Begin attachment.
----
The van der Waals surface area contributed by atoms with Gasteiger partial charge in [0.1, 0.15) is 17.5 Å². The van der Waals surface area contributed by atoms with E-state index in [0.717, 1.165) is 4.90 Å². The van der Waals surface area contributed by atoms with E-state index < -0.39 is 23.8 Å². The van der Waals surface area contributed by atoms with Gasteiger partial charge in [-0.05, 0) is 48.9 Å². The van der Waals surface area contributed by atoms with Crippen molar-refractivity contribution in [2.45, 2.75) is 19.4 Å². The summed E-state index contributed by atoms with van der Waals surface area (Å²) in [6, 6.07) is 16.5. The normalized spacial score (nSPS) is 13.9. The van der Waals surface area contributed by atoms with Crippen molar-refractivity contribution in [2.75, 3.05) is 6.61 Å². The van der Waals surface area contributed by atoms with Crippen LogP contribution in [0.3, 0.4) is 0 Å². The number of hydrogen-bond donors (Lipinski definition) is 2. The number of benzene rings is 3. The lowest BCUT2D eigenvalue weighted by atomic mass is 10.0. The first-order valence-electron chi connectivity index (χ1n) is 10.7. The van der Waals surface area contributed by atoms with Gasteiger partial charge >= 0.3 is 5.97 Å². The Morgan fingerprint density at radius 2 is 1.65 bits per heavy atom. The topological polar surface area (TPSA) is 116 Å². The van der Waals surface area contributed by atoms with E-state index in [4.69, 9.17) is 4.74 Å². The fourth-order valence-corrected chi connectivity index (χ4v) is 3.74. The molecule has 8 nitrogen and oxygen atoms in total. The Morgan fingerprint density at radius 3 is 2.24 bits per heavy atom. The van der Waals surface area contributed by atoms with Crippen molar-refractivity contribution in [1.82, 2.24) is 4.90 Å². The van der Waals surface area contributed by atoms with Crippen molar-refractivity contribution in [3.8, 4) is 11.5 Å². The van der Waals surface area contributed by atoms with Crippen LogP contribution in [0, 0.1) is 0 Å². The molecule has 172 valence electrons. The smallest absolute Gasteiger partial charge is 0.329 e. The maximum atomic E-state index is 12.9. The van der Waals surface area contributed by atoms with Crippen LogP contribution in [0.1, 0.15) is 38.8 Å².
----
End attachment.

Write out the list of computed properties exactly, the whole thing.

The van der Waals surface area contributed by atoms with Gasteiger partial charge in [0.1, 0.15) is 17.5 Å². The van der Waals surface area contributed by atoms with E-state index in [0.717, 1.165) is 4.90 Å². The van der Waals surface area contributed by atoms with E-state index < -0.39 is 23.8 Å². The van der Waals surface area contributed by atoms with Gasteiger partial charge in [-0.05, 0) is 48.9 Å². The van der Waals surface area contributed by atoms with Crippen molar-refractivity contribution in [2.45, 2.75) is 19.4 Å². The summed E-state index contributed by atoms with van der Waals surface area (Å²) in [6, 6.07) is 16.5. The normalized spacial score (nSPS) is 13.9. The van der Waals surface area contributed by atoms with Crippen molar-refractivity contribution in [2.75, 3.05) is 6.61 Å². The van der Waals surface area contributed by atoms with Crippen LogP contribution in [0.3, 0.4) is 0 Å². The number of hydrogen-bond donors (Lipinski definition) is 2. The number of benzene rings is 3. The lowest BCUT2D eigenvalue weighted by atomic mass is 10.0. The first-order valence-electron chi connectivity index (χ1n) is 10.7. The van der Waals surface area contributed by atoms with Gasteiger partial charge >= 0.3 is 5.97 Å². The Morgan fingerprint density at radius 2 is 1.65 bits per heavy atom. The topological polar surface area (TPSA) is 116 Å². The van der Waals surface area contributed by atoms with E-state index in [4.69, 9.17) is 4.74 Å². The fourth-order valence-corrected chi connectivity index (χ4v) is 3.74. The molecule has 8 nitrogen and oxygen atoms in total. The Morgan fingerprint density at radius 3 is 2.24 bits per heavy atom. The van der Waals surface area contributed by atoms with Crippen molar-refractivity contribution in [1.82, 2.24) is 4.90 Å². The van der Waals surface area contributed by atoms with Crippen molar-refractivity contribution in [3.8, 4) is 11.5 Å². The van der Waals surface area contributed by atoms with Crippen LogP contribution in [0, 0.1) is 0 Å². The molecule has 172 valence electrons. The smallest absolute Gasteiger partial charge is 0.329 e. The maximum atomic E-state index is 12.9. The van der Waals surface area contributed by atoms with Crippen LogP contribution in [0.1, 0.15) is 38.8 Å².